Max Clifford, the celebrity publicist and convicted sex offender, died on Sunday aged 74, while serving an eight-year prison sentence for a string of indecent assault charges.
For almost three decades before his spectacular fall in a courtroom in 2014, Clifford gained notoriety as one of the most influential figures in the UK’s newspaper industry.
He sold salacious stories — some true, some denied — to sleaze-hungry tabloids and populist Sunday newspapers involving figures in public life, from footballer David Beckham to former Conservative politicians Neil Hamilton and David Mellor.
With his shock of white hair, Clifford became as famed as the celebrities whose alleged sex-scandals were splashed across many front pages, only to be brought down by a sex scandal of his own.
Born in 1943 in Surrey into relative poverty, Clifford was drawn to the newspaper world after an unsuccessful stint in a department store, where he stuck glue to the chair on which his manager was about to sit.
He was much happier in the print industry, thoroughly enjoying his first job as an assistant on Eagle, the boys’ comic.
From there he went into local journalism and then into public relations in the music industry, falling on his feet at EMI with a role handling publicity for The Beatles when he was just 19 years old.
It was in the 1980s and 1990s that he made his name as a feared and powerful spin-doctor, brokering scoops for the tabloids and charging fees of up to £300,000 for stories that the British public lapped up.
His biggest break came with The Sun newspaper’s “Freddie Starr Ate My Hamster” front page, a nonsensical story that the entertainer wanted killed, only to be persuaded by Clifford that it would be wonderful publicity.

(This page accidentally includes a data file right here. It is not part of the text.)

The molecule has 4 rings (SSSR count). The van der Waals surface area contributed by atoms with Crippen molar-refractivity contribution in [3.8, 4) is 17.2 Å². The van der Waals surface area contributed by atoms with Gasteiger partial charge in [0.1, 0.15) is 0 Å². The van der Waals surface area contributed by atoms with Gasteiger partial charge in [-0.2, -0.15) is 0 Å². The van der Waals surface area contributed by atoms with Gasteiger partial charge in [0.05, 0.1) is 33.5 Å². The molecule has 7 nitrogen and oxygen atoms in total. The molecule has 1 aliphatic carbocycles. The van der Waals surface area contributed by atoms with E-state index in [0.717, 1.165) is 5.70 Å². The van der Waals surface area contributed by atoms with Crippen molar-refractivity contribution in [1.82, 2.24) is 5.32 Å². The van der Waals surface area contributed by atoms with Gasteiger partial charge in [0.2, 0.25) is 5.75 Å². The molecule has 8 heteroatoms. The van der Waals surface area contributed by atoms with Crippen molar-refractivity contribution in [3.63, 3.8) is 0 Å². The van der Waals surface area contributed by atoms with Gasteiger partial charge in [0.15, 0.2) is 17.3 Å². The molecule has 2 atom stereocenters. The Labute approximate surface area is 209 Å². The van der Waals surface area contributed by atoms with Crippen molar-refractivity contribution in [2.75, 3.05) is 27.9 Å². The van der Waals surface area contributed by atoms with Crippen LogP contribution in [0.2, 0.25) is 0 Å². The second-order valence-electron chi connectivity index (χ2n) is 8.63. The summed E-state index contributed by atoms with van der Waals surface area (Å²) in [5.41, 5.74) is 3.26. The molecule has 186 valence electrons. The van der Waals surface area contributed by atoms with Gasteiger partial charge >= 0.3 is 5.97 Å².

Clifford mined a rich seam of stories about Conservative politicians, portraying himself as keen to expose hypocrisy and claiming he had tired of “watching them destroy the National Health Service”.
Mr Mellor described him as “a vile influence on the British press,” after the former cabinet minister was forced to resign over an alleged affair with the actress Antonia de Sancha that Clifford had handled.
Along the way were stories about women pregnant with multiple babies or terminally ill people recounting their experience in instalments.
Clifford’s autobiography, Read All About It, published in 2006, was full of stories about his mistresses, sex parties — and charity work.
His death brings down further the curtain on a particular era of excess in the British media, which reached its apotheosis with the phone-hacking scandal at Rupert Murdoch’s UK newspaper empire.
It also punctuates a public reckoning over the sexual harassment of young and vulnerable women by powerful men, typified by the storm over the Harvey Weinstein revelations.
That transition was evident with the The Sun’s decision in 2015 to drop pictures of bare-breasted women on page 3, four years after its sister paper in Mr Murdoch’s media empire, News of the World, was shut after the phone-hacking controversy.
Mr Murdoch’s Fox News was caught up in sexual harassment scandals that led to the dismissal of Roger Ailes, the network’s former chairman.
Meanwhile, the alleged sexual impropriety lodged by numerous women against Mr Weinstein, a Hollywood producer, has fast spread into the world of politics in both the US and UK.
Clifford’s sleaze-mongering caught up with him five years ago when he was arrested and charged with sexual abuse, in a police investigation instigated in the wake of the Jimmy Savile scandal.
In 2014, Clifford was sentenced to an eight-year prison term after being found guilty of eight counts of indecent assault between 1977 and 1985, including on girls aged 15.
Clifford denied the charges and lodged an appeal in 2016, after an earlier unsuccessful attempt. Appearing in court that year, he likened jail to “being buried alive”.